The Emergence of Existence as a Philosophical Problem Sartre's existentialism drew its immediate inspiration from the work of the German philosopher, Martin Heidegger. Though in Heidegger would repudiate the retrospective labelling of his earlier work as existentialism, it is in that work that the relevant concept of existence finds its first systematic philosophical formulation. And while not all existential philosophers were influenced by phenomenology for instance Jaspers and Marcelthe philosophical legacy of existentialism is largely tied to the form it took as an existential version of phenomenology.
Overview[ edit ] PAR has multiple progenitors and resists definition. It is a broad tradition of collective self-experimentation backed up by evidential reasoning, fact-finding and learning. PAR draws on a wide range of influences, both among those with professional training and those who draw on their life experience and those of their ancestors.
Many draw on the work of Paulo Freire new thinking on adult education research,  the Civil Rights Movement South Asian social movements such as the Bhoomi Sena,   and key initiatives such as the Participatory Research Network created in and based in New Delhi.
His recommendations to researchers committed to the struggle for justice and greater democracy in all spheres, including the business of science, are useful for all researchers and echo the teaching from many schools of research: Do not trust elitist versions of history and science which respond to dominant interests, but be receptive to counter-narratives and try to recapture them.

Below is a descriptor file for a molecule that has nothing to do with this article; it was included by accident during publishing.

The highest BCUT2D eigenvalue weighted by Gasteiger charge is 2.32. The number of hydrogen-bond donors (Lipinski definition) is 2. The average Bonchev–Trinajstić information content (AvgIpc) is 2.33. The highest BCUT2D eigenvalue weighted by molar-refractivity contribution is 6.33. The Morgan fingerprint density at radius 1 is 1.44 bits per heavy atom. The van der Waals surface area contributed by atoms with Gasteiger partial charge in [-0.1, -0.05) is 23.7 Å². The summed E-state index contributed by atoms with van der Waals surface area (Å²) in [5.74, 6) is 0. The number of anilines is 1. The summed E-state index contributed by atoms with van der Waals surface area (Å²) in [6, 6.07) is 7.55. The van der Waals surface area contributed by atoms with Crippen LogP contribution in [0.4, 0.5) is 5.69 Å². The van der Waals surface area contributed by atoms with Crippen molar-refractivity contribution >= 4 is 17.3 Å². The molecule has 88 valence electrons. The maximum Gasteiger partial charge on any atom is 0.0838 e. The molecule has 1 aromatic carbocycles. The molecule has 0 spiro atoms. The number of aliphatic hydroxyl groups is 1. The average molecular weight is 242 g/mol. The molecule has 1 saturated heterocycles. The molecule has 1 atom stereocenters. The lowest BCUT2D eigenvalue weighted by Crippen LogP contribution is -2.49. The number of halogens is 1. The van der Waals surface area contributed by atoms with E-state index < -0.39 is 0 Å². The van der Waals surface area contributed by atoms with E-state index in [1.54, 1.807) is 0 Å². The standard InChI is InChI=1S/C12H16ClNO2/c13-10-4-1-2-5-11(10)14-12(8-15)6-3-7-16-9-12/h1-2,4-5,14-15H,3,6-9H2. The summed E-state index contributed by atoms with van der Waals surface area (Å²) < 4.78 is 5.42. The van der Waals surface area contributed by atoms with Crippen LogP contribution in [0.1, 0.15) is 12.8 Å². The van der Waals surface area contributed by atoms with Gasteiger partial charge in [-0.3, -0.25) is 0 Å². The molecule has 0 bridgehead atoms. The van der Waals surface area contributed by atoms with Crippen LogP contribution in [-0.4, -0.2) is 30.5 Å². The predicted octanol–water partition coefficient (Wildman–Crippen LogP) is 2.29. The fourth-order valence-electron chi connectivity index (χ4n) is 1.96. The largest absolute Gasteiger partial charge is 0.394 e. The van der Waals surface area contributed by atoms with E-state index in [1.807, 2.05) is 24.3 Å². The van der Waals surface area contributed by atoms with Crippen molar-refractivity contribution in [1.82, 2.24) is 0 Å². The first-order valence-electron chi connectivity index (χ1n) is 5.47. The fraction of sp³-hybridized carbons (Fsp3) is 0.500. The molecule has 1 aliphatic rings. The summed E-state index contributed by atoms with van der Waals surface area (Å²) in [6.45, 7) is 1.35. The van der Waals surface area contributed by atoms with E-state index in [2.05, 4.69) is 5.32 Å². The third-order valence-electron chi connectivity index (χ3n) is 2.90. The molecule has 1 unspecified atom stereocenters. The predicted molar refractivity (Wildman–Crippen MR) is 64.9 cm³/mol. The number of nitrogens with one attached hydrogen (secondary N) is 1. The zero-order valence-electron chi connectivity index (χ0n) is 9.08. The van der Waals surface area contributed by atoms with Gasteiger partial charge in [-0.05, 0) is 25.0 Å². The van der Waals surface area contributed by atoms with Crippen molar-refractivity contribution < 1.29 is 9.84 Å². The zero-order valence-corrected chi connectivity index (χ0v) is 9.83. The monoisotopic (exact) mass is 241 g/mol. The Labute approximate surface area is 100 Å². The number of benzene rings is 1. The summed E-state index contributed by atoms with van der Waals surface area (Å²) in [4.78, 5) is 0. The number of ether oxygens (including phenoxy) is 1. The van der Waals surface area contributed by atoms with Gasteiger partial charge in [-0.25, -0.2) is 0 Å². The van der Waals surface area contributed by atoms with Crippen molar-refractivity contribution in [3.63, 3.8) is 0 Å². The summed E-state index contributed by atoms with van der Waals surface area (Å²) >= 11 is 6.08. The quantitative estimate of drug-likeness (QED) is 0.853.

Do not depend solely on your culture to interpret facts, but recover local values, traits, beliefs, and arts for action by and with the research organisations. Do not impose your own ponderous scientific style for communicating results, but diffuse and share what you have learned together with the people, in a manner that is wholly understandable and even literary and pleasant, for science should not be necessarily a mystery nor a monopoly of experts and intellectuals.
However alternative traditions of PAR, begin with processes that include more bottom-up organising and popular education than were envisaged by Lewin. PAR strategies to democratize knowledge making and ground it in real community needs and learning[ clarification needed What are these strategies?
These principles and the ongoing evolution of PAR have had a lasting legacy in fields ranging from problem solving in the workplace to community development and sustainable livelihoods, education, public health, feminist research and civic engagement.
It is important to note that these contributions are subject to many tensions and debates on key issues such as the role of clinical psychology, critical social thinking and the pragmatic concerns of organizational learning in PAR theory and practice.
Labels used to define each approach PAR, critical PAR, action research, psychosociology, sociotechnical analysis, etc. While a common denominator, the combination of participation, action and research reflects the fragile unity of traditions whose diverse ideological and organizational contexts kept them separate and largely ignorant of one another for several decades.